Authors: Olivia Gaines
Davonshire House Publishing
PO Box 9716
Augusta, GA 30916
This book is a work of fiction. Names, characters, places and incidents are products of the author’s vivid imagination or are used fictitiously. Any resemblance to actual events, locales or persons, living or dead, is entirely a coincidence.
© 2015 Olivia Gaines, Cheryl Aaron Corbin
Copy Editor: Rachel Bishop, MA
Olivia Gaines Make Up and Photograph by Latasla Gardner Photography
All rights reserved. No part of this book may be reproduced in any form or by any means whatsoever. For information address, Davonshire House Publishing, PO Box 9716, Augusta, GA 30916.
Printed in the United States of America
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First Davonshire House Publishing June2015
For you. I wrote this one for you.
To all the fans, friends and supporters of the dream as well as the Facebook community of writers who keep me focused, inspired and moving forward.
“Easy reading is damn hard writing
Also by Olivia Gaines
The Slice of Life Series
The Slivers of Love Series
The Davonshire Series
The Blakemore Files
The Value of a Man Series
Table of Contents
Welcome to the Busy B
Well, come on inside ya’ll!
Puente Piedra, Colombia
The early morning dew rested on the leaves of the coca plants as silent workers walked between the crops, pulling seeds from unwilling branches. Rough hands covered the tiny limbs closing over the small pods, brutally yanking off springs from the parent leaves. This field of plants is a mid-sized farm, one of the many he owns and oversees.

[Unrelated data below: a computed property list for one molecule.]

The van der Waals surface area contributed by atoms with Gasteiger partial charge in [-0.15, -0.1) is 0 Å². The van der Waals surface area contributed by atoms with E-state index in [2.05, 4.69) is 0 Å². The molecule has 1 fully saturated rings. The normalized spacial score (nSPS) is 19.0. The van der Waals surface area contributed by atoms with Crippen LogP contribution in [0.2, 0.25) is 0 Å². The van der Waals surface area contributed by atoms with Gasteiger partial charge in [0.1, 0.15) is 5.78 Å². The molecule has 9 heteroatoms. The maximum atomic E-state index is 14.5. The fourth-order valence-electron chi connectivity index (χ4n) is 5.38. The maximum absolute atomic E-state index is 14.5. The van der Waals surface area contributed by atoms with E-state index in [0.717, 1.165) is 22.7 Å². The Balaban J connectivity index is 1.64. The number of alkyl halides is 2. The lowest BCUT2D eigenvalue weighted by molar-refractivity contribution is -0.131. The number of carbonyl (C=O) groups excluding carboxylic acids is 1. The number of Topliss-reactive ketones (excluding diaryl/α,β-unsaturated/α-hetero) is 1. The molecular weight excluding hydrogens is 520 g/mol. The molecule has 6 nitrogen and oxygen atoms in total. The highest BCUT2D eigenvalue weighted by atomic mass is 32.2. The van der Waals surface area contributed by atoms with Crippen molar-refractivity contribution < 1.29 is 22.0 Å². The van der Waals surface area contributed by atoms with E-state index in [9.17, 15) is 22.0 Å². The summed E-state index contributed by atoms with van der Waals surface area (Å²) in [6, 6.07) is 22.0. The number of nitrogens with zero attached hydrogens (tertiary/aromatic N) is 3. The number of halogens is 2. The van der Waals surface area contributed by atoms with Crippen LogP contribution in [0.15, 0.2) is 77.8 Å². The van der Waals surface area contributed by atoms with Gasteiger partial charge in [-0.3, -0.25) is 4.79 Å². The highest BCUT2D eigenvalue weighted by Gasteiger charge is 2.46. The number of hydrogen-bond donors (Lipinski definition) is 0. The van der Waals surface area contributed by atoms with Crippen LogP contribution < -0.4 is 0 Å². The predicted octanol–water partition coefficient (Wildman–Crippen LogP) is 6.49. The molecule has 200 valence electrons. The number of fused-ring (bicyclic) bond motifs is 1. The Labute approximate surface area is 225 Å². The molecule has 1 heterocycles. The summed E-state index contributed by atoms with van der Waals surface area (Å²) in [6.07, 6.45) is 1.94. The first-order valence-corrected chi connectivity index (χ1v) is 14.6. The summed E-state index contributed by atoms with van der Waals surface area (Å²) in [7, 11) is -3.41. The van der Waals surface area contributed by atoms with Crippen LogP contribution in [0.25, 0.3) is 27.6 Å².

His morning coffee in hand, he stands on the verandah, gazing out over this arm of his empire wondering, needing, and trying to gain an understanding of how two people manage to consistently avoid his efforts to remove them from this earth. The Blakemores should have been dead two years ago. It was nearing year three and there still was no vengeance for his brother’s death.
Eduardo Delgado was not a man prone to violence, but he understood all too well that some people needed to die. At the top of his list was Odessa Blakemore. A little slip of a black woman, whom he was informed had put a well-aimed bullet into the middle of his brother’s head.
And for what
To save the life of Victorío Rentería
? Truth be told, he admired the man. Victorío took a shameful family business and legitimized it by selling product legally to American growers and pharmaceutical giants. In Eduardo’s mind, the profit margin was smaller, but Victorío could now walk in the light.
There was also comfort in walking in the dark. In the murky part of the shadows, he could move and not be seen. This worked in his favor as many had not seen him in person in years. He was a figurehead that rarely made public appearances, which gave him the ability to live in two worlds. He, too, could walk in the light, because very few knew his face. This was something that he was counting on. He had mastered American accents and could blend in to any scenario. In a few weeks he would be heading to America, more specifically to Texas. There were some scores that needed to be settled. However, he had a few stops to make first in Mexico to handle a few disconcerted matters with Mateo Rentería. Eduardo hated getting his hands dirty, but some folks you had to kill up close.
Mateo had failed him on numerous occasions, and Saxton Blakemore being alive was at the top of his list of things Mateo unsuccessfully attempted to do. Working with others was also something Mateo failed to get done as the team had been instructed. Had he followed the plan, Hugo, his brother, would still be alive, and Eduardo would now be in charge of Rentería’s estates and lucrative businesses. Mateo had miscarried his simple portion of the planned task. For this and many other reasons, he liked Mateo even less than he liked his overly ambitious brother. Yet family was family and unfortunately, a person could not choose who they were related to by blood.